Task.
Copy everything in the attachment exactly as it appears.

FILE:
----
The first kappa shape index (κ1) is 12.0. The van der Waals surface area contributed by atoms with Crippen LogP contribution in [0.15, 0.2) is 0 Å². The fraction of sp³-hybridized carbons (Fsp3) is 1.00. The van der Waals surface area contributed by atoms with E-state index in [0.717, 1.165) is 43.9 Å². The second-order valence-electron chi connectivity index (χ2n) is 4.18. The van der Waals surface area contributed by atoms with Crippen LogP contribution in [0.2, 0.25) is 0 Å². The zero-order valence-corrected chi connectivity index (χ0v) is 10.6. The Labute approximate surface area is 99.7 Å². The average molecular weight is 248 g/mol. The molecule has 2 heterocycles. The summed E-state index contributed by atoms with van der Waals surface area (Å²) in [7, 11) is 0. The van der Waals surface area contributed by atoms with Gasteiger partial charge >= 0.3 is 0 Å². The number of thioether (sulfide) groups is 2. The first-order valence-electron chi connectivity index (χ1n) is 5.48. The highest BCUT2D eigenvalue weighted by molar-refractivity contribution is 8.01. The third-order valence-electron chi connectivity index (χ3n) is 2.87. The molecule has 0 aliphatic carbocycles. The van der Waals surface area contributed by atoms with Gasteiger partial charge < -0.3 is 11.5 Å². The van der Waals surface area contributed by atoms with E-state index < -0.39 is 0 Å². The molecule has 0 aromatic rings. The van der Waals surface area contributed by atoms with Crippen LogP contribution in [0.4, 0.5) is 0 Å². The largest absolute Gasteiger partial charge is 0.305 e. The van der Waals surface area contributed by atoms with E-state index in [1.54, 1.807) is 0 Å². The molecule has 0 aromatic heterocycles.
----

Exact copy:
The first kappa shape index (κ1) is 12.0. The van der Waals surface area contributed by atoms with Crippen LogP contribution in [0.15, 0.2) is 0 Å². The fraction of sp³-hybridized carbons (Fsp3) is 1.00. The van der Waals surface area contributed by atoms with E-state index in [0.717, 1.165) is 43.9 Å². The second-order valence-electron chi connectivity index (χ2n) is 4.18. The van der Waals surface area contributed by atoms with Crippen LogP contribution in [0.2, 0.25) is 0 Å². The zero-order valence-corrected chi connectivity index (χ0v) is 10.6. The Labute approximate surface area is 99.7 Å². The average molecular weight is 248 g/mol. The molecule has 2 heterocycles. The summed E-state index contributed by atoms with van der Waals surface area (Å²) in [7, 11) is 0. The van der Waals surface area contributed by atoms with Gasteiger partial charge >= 0.3 is 0 Å². The number of thioether (sulfide) groups is 2. The first-order valence-electron chi connectivity index (χ1n) is 5.48. The highest BCUT2D eigenvalue weighted by molar-refractivity contribution is 8.01. The third-order valence-electron chi connectivity index (χ3n) is 2.87. The molecule has 0 aliphatic carbocycles. The van der Waals surface area contributed by atoms with Gasteiger partial charge < -0.3 is 11.5 Å². The van der Waals surface area contributed by atoms with E-state index < -0.39 is 0 Å². The molecule has 0 aromatic rings. The van der Waals surface area contributed by atoms with Crippen LogP contribution in [0.4, 0.5) is 0 Å². The largest absolute Gasteiger partial charge is 0.305 e. The van der Waals surface area contributed by atoms with E-state index in [1.54, 1.807) is 0 Å². The molecule has 0 aromatic heterocycles.